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There are no winners with taxi cancel culture

Taxi Cancellations

Cancellations are hurting taxi drivers, passengers and venues – and are making people lose faith in public hire app bookings.

It is easy to understand why a black cab taxi driver on route to a booking might stop to pick up a fare in the street and cancel the booking – or why passengers who book a public hire cab jump in the nearest available taxi instead.

It is a vicious circle and part of a growing problem fuelled by fewer taxis on our roads and huge demand for their services – as well as the post-pandemic world where everyone wants everything instantly and convenience is king. Today, it is easy to use an app to have anything delivered to you. It knows where you are and payment is sorted behind the scenes.

While there are fewer taxi drivers on our roads than before the pandemic, we mustn’t forget that waiting for taxis is nothing new. Before Covid, during peak times such as rush hour and Friday and Saturday nights, passengers had to wait for cabs to become available, with long queues at taxi ranks – and a few lucky passengers managing to flag down the odd black cab with its light illuminated.

Now, no one wants to wait for anything. Even hanging on five or six minutes after booking a cab on an app can seem too long and passengers often ignore or cancel their booking and hop in the nearest available taxi instead.

This means the driver has spent money on fuel travelling to meet the passenger and wasted time travelling to pick up a fare that no longer exists. As well as lost earnings, it is also incredibly frustrating and can make the driver wonder whether future bookings will do the same.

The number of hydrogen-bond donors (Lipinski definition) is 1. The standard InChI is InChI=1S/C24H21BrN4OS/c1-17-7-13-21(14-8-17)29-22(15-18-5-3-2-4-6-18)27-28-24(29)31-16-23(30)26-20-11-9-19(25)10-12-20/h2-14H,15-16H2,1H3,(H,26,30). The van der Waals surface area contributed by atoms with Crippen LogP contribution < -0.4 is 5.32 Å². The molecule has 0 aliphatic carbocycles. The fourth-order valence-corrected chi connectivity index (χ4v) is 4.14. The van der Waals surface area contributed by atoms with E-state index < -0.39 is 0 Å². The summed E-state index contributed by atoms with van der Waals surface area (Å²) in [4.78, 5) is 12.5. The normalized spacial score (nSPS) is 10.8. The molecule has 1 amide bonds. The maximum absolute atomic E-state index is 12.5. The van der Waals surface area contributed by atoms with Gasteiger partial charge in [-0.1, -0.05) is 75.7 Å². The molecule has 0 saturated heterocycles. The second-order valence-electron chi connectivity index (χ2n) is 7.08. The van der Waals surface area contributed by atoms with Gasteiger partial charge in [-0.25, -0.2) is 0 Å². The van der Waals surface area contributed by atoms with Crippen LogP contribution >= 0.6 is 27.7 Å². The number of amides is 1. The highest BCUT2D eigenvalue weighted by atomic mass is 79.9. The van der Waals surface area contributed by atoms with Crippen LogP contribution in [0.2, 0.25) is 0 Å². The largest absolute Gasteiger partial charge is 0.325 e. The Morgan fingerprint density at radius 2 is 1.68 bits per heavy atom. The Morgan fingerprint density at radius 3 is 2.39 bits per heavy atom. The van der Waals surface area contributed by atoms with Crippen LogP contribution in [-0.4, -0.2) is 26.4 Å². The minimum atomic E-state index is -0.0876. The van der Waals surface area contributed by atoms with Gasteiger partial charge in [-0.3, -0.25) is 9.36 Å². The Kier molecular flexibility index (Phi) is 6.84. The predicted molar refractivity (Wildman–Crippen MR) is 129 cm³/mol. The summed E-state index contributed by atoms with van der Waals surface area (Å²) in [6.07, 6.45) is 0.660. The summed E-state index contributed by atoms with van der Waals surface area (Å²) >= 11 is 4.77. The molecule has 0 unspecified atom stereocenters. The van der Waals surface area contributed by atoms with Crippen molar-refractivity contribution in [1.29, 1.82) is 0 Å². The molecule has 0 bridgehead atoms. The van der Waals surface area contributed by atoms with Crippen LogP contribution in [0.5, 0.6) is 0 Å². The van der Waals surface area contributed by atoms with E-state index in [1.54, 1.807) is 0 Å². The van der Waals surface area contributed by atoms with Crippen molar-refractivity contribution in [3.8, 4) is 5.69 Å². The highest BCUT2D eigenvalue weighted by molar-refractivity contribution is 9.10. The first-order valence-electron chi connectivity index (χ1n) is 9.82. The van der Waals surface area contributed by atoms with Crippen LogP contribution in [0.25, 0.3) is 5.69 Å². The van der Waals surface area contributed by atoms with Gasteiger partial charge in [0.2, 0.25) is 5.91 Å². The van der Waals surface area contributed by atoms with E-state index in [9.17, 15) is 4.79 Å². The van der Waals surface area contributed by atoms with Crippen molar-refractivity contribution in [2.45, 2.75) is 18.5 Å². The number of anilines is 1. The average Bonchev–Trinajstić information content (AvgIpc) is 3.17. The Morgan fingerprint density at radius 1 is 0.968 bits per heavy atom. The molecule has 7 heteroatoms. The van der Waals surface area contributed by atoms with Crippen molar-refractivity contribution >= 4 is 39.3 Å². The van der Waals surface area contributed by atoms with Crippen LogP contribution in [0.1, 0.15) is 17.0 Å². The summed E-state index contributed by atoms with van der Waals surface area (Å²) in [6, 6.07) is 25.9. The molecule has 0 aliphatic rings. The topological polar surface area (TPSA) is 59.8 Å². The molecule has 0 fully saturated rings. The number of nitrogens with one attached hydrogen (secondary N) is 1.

But they know the passenger who has flagged them down in the street will be in the back of the cab within seconds and the full fare is guaranteed.

The driving forces behind this unhappy situation are convenience and cost.

Taxi drivers have to make a living and the longer they spend travelling to pick up passengers, the more it costs them in fuel and lost fares. As well as fuel, it costs them to keep their cabs on the road, with servicing and maintenance, road tax and public hire insurance. When fares are booked through apps, the drivers also pay commission and lose out on the full value of the fare, so it is understandable why they might prefer to pick up non-commission passengers at the expense of app fares.

However, this means that the passenger whose booking has been cancelled is left frustrated and facing a longer wait for a taxi, further down the virtual queue – and not knowing whether the next booking will arrive either.

As reported by Taxi Point, the perfect storm is created when venues such as hotels book cabs for guests. Staff use an app to make a booking with the nearest drivers, but when another public hire taxi arrives to drop off a fare and becomes available, the priority is to get the guests in it and off to their destination as quickly as possible, without thinking about the booking they have made which no longer has a fare.

The problem is made worse because the uncertainty has led to hotels booking several taxi for each guest with the hope that at least one will turn up.

If the situation continues, there are concerns it will reach the point where taxi drivers and passengers have little or no faith that the fare they have booked will show up.

To solve the problem, there needs to be more drivers to be able to meet demand and restore faith that booked cabs will arrive as expected.

It has also been suggested that moving the commission charge on fares from the drivers to passengers would level the field with on-street fares so that priority is given to the next fare, rather than the one that is more profitable.

And, by including the number of recent cancellations in the details of both passengers and drivers on the app when booking, each could make an informed decision on whether to wait for the fare that has been booked, rather than cancelling or jumping into the next cab.

All information is correct at time of publication. Information provided within this article may have changed over time. No responsibility for its accuracy or correctness is assumed by John Patons Insurance Services or any of its employees.